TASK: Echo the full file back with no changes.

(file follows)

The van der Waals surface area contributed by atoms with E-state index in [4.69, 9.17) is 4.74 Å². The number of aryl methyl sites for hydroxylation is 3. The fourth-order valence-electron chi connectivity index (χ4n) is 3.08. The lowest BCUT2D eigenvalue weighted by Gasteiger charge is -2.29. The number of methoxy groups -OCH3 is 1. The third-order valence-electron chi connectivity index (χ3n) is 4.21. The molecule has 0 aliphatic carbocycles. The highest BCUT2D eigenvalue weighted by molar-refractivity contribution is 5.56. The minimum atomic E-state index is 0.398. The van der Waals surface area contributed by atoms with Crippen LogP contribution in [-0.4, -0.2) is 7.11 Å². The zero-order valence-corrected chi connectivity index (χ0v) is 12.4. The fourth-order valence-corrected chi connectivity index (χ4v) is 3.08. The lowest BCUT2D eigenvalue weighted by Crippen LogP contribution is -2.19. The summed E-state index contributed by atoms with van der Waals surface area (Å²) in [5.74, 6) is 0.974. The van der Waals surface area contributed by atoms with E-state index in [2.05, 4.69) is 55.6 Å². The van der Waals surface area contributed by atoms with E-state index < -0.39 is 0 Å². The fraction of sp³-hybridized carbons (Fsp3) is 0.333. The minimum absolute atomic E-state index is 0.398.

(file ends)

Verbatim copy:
The van der Waals surface area contributed by atoms with E-state index in [4.69, 9.17) is 4.74 Å². The number of aryl methyl sites for hydroxylation is 3. The fourth-order valence-electron chi connectivity index (χ4n) is 3.08. The lowest BCUT2D eigenvalue weighted by Gasteiger charge is -2.29. The number of methoxy groups -OCH3 is 1. The third-order valence-electron chi connectivity index (χ3n) is 4.21. The molecule has 0 aliphatic carbocycles. The highest BCUT2D eigenvalue weighted by molar-refractivity contribution is 5.56. The minimum atomic E-state index is 0.398. The van der Waals surface area contributed by atoms with Crippen LogP contribution in [-0.4, -0.2) is 7.11 Å². The zero-order valence-corrected chi connectivity index (χ0v) is 12.4. The fourth-order valence-corrected chi connectivity index (χ4v) is 3.08. The lowest BCUT2D eigenvalue weighted by Crippen LogP contribution is -2.19. The summed E-state index contributed by atoms with van der Waals surface area (Å²) in [5.74, 6) is 0.974. The van der Waals surface area contributed by atoms with E-state index in [2.05, 4.69) is 55.6 Å². The van der Waals surface area contributed by atoms with E-state index < -0.39 is 0 Å². The fraction of sp³-hybridized carbons (Fsp3) is 0.333. The minimum absolute atomic E-state index is 0.398.